b'x^i

- X " ^ / _{h*x^ + aY)i

a'b'

a^y^

To find the equation of the evolute of the ellipse, resume
the equations

dv d^v
of Art. 180. Putting in Eq. 2, for -^^, -^, their values, it be-
comes

a*yÂ» + Vx^y ^ a'^b\y ^ y) = :

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E VOLUTE OF THE ELLIPSE.

207

whence v-.- (Â«V + ^^^')y _ Â«'y' + &'(Â«* &'- a V)

a'b

y

a'b

- b* y

Making a* â€” 6' = c', we find

Substituting in (1) the value of y â€” v just found, we get, after
reduction, and the elimination of y by means of the equation

y + ~ic' â€¢â€¢â€¢Â»' = ir (3).

of the ellipse,

(4).

Eq. 4 might have been derived from (3) by changing the sign
of the latter, and in it writing x for y, and a for b. This is a
consequence of the symmetry of the equation of the ellipse,
and the relation between a, 6, and c.

Put

X

^\* y

\

-=m, -T = n; then-z=(â€” ,7 = 1-

Writing the equation of the ellipse under the form

/V\
â€¢A- I -I â€” 1
\o/

X 'H

this becomes, when the above values of -, ~, are substituted.

+

for the equation of the evo-
lute. The form of this equa-
tion shows that the curve is
symmetrical with respect to
the axes of the ellipse. For
y = we have

1= zh m= zb-

a

The curve has, therefore, two
points, H, H^, in the transverse

88

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298 DIFFERENTIAL CALCULUS.

axis, situated between the foci, and equidistant from the cen-

tre. Making f* = 0, we find y = =b n = =b - for the distances

from the centre to the points E, E', at which the curve meets
the conjugate axis.

By two diflFerentiations, we find

m \m/ n \n/ dfi ~~ '

m'\mj n-\n) \diij ^ n\n) dii*~
whence

d,^ 31/A-i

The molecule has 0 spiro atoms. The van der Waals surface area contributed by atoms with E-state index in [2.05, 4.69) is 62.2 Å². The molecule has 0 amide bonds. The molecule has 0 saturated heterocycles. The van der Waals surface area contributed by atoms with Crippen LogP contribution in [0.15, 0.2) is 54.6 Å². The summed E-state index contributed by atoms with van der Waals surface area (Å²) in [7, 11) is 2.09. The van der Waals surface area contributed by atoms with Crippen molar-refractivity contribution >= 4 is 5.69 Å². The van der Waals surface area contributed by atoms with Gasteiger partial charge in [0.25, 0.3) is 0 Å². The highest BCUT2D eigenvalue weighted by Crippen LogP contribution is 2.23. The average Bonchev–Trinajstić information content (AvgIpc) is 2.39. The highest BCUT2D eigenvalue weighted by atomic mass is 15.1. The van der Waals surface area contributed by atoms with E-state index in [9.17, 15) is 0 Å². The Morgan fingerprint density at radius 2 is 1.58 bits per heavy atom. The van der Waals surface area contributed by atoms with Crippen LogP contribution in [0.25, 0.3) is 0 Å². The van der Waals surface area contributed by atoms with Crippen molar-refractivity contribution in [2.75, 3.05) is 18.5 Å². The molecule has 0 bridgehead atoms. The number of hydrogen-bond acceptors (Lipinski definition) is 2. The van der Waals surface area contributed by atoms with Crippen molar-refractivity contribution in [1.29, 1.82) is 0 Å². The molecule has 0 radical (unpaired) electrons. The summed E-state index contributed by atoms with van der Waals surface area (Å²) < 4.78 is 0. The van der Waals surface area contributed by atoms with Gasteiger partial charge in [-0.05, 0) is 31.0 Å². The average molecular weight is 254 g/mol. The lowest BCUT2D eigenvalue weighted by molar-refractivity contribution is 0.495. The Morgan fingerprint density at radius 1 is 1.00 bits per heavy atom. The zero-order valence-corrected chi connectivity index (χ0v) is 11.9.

n\n/

Since the numerator of this expression is positive, the sign of

d'v . . . d^v

-7â€”5 will be the same as that of the denominator ; that is, -,â€”5
dfi^ ' ' dfi^

and V will have the same sign. The evolute at all its points
will therefore be convex towards the axis of x (Art. 155).
Moreover, we have

^ â€” â€” \^/ ^^ __ /^\* ^ .

\w/ n

Since this differential co-efficient becomes Â«ero for v = 0, and
infinite for f* = 0, we conclude that the axes of the ellipse are
tangents to the evolute at the points Hj jEP, and E, E* ; and
that, in consequence of the symmetry of the curve with
respect to the axes, these points are cusps.

182. Radius of curvature, and evolute of the parabola.

When referred to the principal vertex as the origin of co-

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CURVATURE AND E VOLUTE OF PARABOLA. 299

ordinates, the equation of the parabola is y^ = 2px, from which
we find

dy jp cf^y 2^^*

dx y' dx'^ y^

and, by means of these, the general value of p, Art. 171, be-
comes, without respect to sign.

y"^^)^ _{y'+p'f

To get the equation of the e volute, we must substitute the

values of -^j ^-f , in
dx dx^

^-f^ + (y-^)^| = o.

i+ftY+(Â»-')S=o,

which thus become

dx''

^P

.{y-v)^^=.0.

The elimination of x and y between these equations and the
equation of the parabola leads to the equation of the evolute.
From the second, we find

and, putting this value of v in the first, wo have